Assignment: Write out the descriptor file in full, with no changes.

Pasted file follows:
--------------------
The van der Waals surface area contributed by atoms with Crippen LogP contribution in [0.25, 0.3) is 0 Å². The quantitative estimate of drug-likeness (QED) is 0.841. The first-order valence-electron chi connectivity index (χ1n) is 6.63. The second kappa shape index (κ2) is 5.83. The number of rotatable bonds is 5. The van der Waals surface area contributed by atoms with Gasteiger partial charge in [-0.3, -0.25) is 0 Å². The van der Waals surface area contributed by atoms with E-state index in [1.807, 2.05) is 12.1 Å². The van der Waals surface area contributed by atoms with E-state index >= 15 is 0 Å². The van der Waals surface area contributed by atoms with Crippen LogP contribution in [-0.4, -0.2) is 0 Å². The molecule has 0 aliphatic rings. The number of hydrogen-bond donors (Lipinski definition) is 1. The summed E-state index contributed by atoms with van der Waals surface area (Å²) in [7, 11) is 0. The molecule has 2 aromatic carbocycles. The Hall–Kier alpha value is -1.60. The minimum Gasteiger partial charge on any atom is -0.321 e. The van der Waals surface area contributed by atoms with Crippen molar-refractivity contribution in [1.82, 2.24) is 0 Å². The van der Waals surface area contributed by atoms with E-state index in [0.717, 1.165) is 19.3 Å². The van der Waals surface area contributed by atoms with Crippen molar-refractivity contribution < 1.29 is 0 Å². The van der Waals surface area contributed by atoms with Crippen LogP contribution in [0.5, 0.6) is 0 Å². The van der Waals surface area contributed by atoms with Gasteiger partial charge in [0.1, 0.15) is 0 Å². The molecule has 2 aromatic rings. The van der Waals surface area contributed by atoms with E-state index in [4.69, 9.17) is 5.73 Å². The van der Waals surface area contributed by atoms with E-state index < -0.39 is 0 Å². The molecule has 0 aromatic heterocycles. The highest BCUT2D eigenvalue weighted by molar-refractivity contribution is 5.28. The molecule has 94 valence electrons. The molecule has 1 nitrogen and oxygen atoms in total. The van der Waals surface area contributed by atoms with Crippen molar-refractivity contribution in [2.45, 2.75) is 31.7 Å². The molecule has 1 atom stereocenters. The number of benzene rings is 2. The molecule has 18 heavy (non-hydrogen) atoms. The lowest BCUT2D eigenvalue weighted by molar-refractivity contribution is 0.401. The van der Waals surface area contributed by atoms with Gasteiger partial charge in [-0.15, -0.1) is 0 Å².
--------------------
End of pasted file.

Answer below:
The van der Waals surface area contributed by atoms with Crippen LogP contribution in [0.25, 0.3) is 0 Å². The quantitative estimate of drug-likeness (QED) is 0.841. The first-order valence-electron chi connectivity index (χ1n) is 6.63. The second kappa shape index (κ2) is 5.83. The number of rotatable bonds is 5. The van der Waals surface area contributed by atoms with Gasteiger partial charge in [-0.3, -0.25) is 0 Å². The van der Waals surface area contributed by atoms with E-state index in [1.807, 2.05) is 12.1 Å². The van der Waals surface area contributed by atoms with E-state index >= 15 is 0 Å². The van der Waals surface area contributed by atoms with Crippen LogP contribution in [-0.4, -0.2) is 0 Å². The molecule has 0 aliphatic rings. The number of hydrogen-bond donors (Lipinski definition) is 1. The summed E-state index contributed by atoms with van der Waals surface area (Å²) in [7, 11) is 0. The molecule has 2 aromatic carbocycles. The Hall–Kier alpha value is -1.60. The minimum Gasteiger partial charge on any atom is -0.321 e. The van der Waals surface area contributed by atoms with Crippen molar-refractivity contribution in [1.82, 2.24) is 0 Å². The van der Waals surface area contributed by atoms with E-state index in [0.717, 1.165) is 19.3 Å². The van der Waals surface area contributed by atoms with Crippen molar-refractivity contribution < 1.29 is 0 Å². The van der Waals surface area contributed by atoms with Crippen LogP contribution in [0.5, 0.6) is 0 Å². The van der Waals surface area contributed by atoms with Gasteiger partial charge in [0.1, 0.15) is 0 Å². The molecule has 2 aromatic rings. The van der Waals surface area contributed by atoms with E-state index in [4.69, 9.17) is 5.73 Å². The van der Waals surface area contributed by atoms with E-state index < -0.39 is 0 Å². The molecule has 0 aromatic heterocycles. The highest BCUT2D eigenvalue weighted by molar-refractivity contribution is 5.28. The molecule has 94 valence electrons. The molecule has 1 nitrogen and oxygen atoms in total. The van der Waals surface area contributed by atoms with Crippen molar-refractivity contribution in [2.45, 2.75) is 31.7 Å². The molecule has 1 atom stereocenters. The number of benzene rings is 2. The molecule has 18 heavy (non-hydrogen) atoms. The lowest BCUT2D eigenvalue weighted by molar-refractivity contribution is 0.401. The van der Waals surface area contributed by atoms with Gasteiger partial charge in [-0.15, -0.1) is 0 Å².